You'll be unsurprised to know that the future of the solar system has been carefully modelled. Earth is safe for the next 200M years or so. Beyond that, we can't say. The observations aren't good enough to distinguish longer-term stability from its opposite. Such is the nature of a chaotic system. An unmeasurably small difference today may be the difference between earth remaining in orbit or not, 300M years hence. "Past performance may not be a reliable guide to future performance"!
Back to mini brown dwarfs or large wandering planets, it's possible that these might be the last habitable places after all the universe's stars have burned themselves out. Has anyone ever written a far-future SF story set on or within one?
Re: Perhaps we need a "Jobsian" second coming of Gates?
How could anyone at Microsoft take a look at Windows ME and say that it was OK and ready to be shipped? Going back a bit ... but Bates was in charge back then.
No, MS needs a completely new board, followed by a lot of sacking of people at or near the top. That's if it's possible to rescue the company at all. The rot may be too deep by now.
Yellow, with purple text
Black, with black text
Black, with smoke (permanent)
Re: you seee
Bringing NOTRO and Windows 7 UIs together would have been very easy. A start menu item "switch to NOTRO mode" and a tile in that mode "Switch to Windows 7 mode". Maybe they could still do that, depending on how badly they've smashed up the underlying code.
I'd have expected desktop NOTRO to have attracted less than 1% of desktop users, and could have been unceremoniously dumped from Windows 9. Unfortunately, certain people's egos were too big to allow a billion users to choose for themselves ... and now the recriminations have started. Good luck, chaps, you'll need it.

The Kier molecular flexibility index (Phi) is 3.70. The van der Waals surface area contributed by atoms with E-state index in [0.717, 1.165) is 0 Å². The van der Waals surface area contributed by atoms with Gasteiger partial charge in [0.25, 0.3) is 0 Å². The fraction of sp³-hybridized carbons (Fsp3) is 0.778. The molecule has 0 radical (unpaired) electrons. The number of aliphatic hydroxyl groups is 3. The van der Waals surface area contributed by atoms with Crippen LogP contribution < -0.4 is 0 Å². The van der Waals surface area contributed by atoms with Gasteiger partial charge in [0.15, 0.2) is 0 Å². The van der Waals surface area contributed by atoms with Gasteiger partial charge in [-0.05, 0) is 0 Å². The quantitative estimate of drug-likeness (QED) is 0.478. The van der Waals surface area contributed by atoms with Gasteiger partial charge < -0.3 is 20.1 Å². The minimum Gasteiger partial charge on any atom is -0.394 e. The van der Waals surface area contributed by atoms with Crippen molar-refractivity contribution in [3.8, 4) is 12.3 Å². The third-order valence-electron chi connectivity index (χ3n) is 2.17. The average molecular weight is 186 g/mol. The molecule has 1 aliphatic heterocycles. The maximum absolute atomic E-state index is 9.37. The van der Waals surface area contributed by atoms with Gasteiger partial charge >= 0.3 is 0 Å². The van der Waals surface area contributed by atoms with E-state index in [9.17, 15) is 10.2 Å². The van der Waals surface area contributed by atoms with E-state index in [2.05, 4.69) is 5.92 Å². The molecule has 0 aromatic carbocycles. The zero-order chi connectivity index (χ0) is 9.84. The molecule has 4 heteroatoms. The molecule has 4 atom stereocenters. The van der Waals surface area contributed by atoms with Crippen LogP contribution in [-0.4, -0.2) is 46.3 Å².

I'd say Microsoft has about two years to return to the Windows 7 interface on the desktop and send NOTRO to Vista-land. If they haven't fixed it by then, MS is doomed. (Might last another decade, but still doomed).
Re: Microsoft Bob Cloud Enterprise 1.0 (Professional)
... with 42 users.
Re: Simpler soloution
Just a mixture?
Not exactly. You can't completely separate Ethanol from Water by distillation or other physical means. Distillation gets you to "cask strength" (from memory, about 58% Ethanol). To get beyond that to 100% Ethanol you have to resort to chemical means. Be warned, 100% Ethanol is very highly toxic. Very much more so than twice the amount of cask strength spirit. It also tends to contain benzene (carcinogen) as an impurity.
At least that's only one person's germs. The buttons in the lift, that's everyone's, refreshed daily.
Train yourself to press lift buttons with your knuckle. Seriously!
Getting sugar out
Sugar isn't a problem if you're willing to take the slow route. Remove batteries (if any) and imerse in water. Leave several hours. Rinse. Repeat. Towel dry. Leave in airing cupboard for several days.
Cola, though ... kiss of death. Doesn't that make you wonder what it does to *your* innards?
Re: Simple solution